The United States is concerned by reports that Syria is massing troops near the border with Turkey, which could escalate the crisis in the region, and is discussing the issue with Turkish officials, Secretary of State Hillary Clinton said.
Syrian troops gathered near the Turkish border, witnesses said on Thursday, raising tensions with Ankara as President Bashar al-Assad increases the use of military force against a three-month-old popular revolt.
Turkey said the two countries' foreign ministers had consulted by telephone, and Syria's ambassador to Ankara was later summoned to the foreign ministry, demonstrating further how disturbed Turkey is over events in its southeast neighbor.
Clinton said the reported move by Syria to surround and target the town of Khirbat al-Joz just 500 meters (yards) from the Turkish border marked a worrying new phase of Syria's attempt to quash anti-government protests.
"If true, that aggressive action will only exacerbate the already unstable refugee situation in Syria," Clinton said.
"Unless the Syrian forces immediately end their attacks and their provocations that are not only now affecting their own citizens but (raising) the potential of border clashes, then we're going to see an escalation of conflict in the area."
Witnesses said hundreds of terrified refugees crossed into Turkey to escape an army assault. Syrian troops stormed the village of Managh, 15 km (9 miles) south of the border and just north of the commercial hub of Aleppo, according to residents.
"I was contacted by relatives from Managh. Armored personnel carriers are firing their machineguns randomly and people are fleeing the village in all directions," an Aleppo resident said.
Mainly Sunni Turkey has become increasingly critical of Assad, who belongs to Syria's Alawite minority, an offshoot of Islam, after previously backing him in his drive to seek peace with Israel and improve relations with the United States. Assad also opened the Syrian market to Turkish goods.
Clinton said she had discussed the situation with Turkish Foreign Minister Ahmet Davutoğlu and that President Barack Obama had also talked to Turkish Prime Minister Tayyip Erdoğan.
The United States has steadily sharpened the tone of its rhetoric toward Assad, saying he is losing credibility and must either implement promised reforms or get out of the way.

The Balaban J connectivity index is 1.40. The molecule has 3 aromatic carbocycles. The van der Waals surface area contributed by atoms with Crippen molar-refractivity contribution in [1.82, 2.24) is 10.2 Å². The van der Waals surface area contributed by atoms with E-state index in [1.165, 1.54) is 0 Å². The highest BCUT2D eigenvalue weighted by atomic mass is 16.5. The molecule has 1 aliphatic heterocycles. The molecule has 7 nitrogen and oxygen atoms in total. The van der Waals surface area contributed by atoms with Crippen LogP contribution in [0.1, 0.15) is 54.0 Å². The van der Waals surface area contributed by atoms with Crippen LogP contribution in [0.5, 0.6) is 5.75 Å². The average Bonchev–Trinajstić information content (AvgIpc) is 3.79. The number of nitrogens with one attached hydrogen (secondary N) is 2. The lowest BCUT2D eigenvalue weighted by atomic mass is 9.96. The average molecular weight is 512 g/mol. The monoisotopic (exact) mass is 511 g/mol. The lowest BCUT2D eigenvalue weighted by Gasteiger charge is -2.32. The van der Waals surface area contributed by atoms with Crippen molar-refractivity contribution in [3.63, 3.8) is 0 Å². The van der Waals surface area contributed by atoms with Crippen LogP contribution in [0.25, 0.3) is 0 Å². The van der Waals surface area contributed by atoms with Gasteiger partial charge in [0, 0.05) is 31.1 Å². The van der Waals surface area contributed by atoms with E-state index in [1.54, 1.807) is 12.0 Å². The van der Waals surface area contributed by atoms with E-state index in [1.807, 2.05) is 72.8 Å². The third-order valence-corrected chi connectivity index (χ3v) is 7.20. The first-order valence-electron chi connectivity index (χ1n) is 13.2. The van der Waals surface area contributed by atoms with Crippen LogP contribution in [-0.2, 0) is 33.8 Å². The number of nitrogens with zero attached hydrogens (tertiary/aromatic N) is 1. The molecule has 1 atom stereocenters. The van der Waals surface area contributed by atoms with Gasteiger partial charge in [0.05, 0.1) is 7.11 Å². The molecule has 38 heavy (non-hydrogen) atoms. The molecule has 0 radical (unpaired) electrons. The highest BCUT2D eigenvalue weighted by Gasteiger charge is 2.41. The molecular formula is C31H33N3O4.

Rights groups say more than 1,300 civilians have been killed across Syria since mid-March, but the anti-Assad protests have still grown, especially on Fridays after Muslim prayers.
Syrian authorities blame Islamist militants and armed gangs for killing more than 200 police and security personnel.
A Turkish Red Crescent official told reporters about 600 Syrians had crossed the border on Thursday morning.
Abu Saeed, a 50-year-old man, told Reuters he fled on Thursday to Turkey with his two wives and three children after he saw some 50 military vehicles enter Khirbat al-Joz.
"(The vehicles) entered the village with a bulldozer and started demolishing our homes. A 90-year-old man was killed by them. They were army soldiers and police. Then we fled here."
It is hard to verify accounts of the violence as Syria has expelled many journalists, including Reuters correspondents. GROWING PROTESTS IN THE NORTH Reuters reporters in Turkey saw half a dozen Syrian soldiers enter a previously unoccupied building on a hill overlooking the border, opposite the Turkish village of Guvecci and hoist a Syrian flag where a Turkish flag had been.
They left shortly before noon. Within an hour four busloads of troops arrived, along with a pickup truck mounted with a machinegun.
Turkey's 2nd Army Commander visited the Guvecci border post to take stock of the new troop deployments.
"They (Syrian troops) have never been this close before," said Reuters Television journalist Omer Berberoglu. "But they didn't come down to where the refugees were."
Turkey's Foreign Ministry summoned Syria's ambassador for consultations, state-run Anatolian news agency reported.
Protests have grown in northern areas bordering Turkey following military assaults on towns and villages in the Jisr al-Shughour region of Idlib province to the west of Aleppo that had sent more than 10,000 people fleeing across Syria's 840-km (520-mile) border with Turkey.
Soldiers and secret police backed by armored vehicles set up road blocks on Wednesday along the main road from Aleppo to Turkey, a major route for container traffic from Europe to the Middle East.
They arrested dozens of people in the Heitan area north of Aleppo, residents said.
One resident, a physician, told Reuters by telephone: "The regime is trying to pre-empt unrest in Aleppo by cutting off logistics with Turkey."
Central neighborhoods of Aleppo, a largely Sunni city, have been mostly free of protests, in part due to a heavy security presence and a continuing alliance between Sunni business families and Syria's ruling Alawite hierarchy.
Syria, a mostly Sunni country of 20 million with Kurdish, Alawite and Christian minorities is vulnerable to sectarian tensions, especially as Assad increasingly relies on loyalist Alawite troops and irregular forces known as 'shabbiha'.
Many Sunnis resent the privileges gained by Alawites who have dominated the security apparatus during the 41 years of Assad family rule. Some dislike Assad's policy of aligning Syria further with Shi'ite Iran and Lebanon's Hezbollah guerrillas.
A senior Turkish official said on Sunday that Assad had less than a week to start implementing long-promised political reforms before foreign intervention began, without elaborating.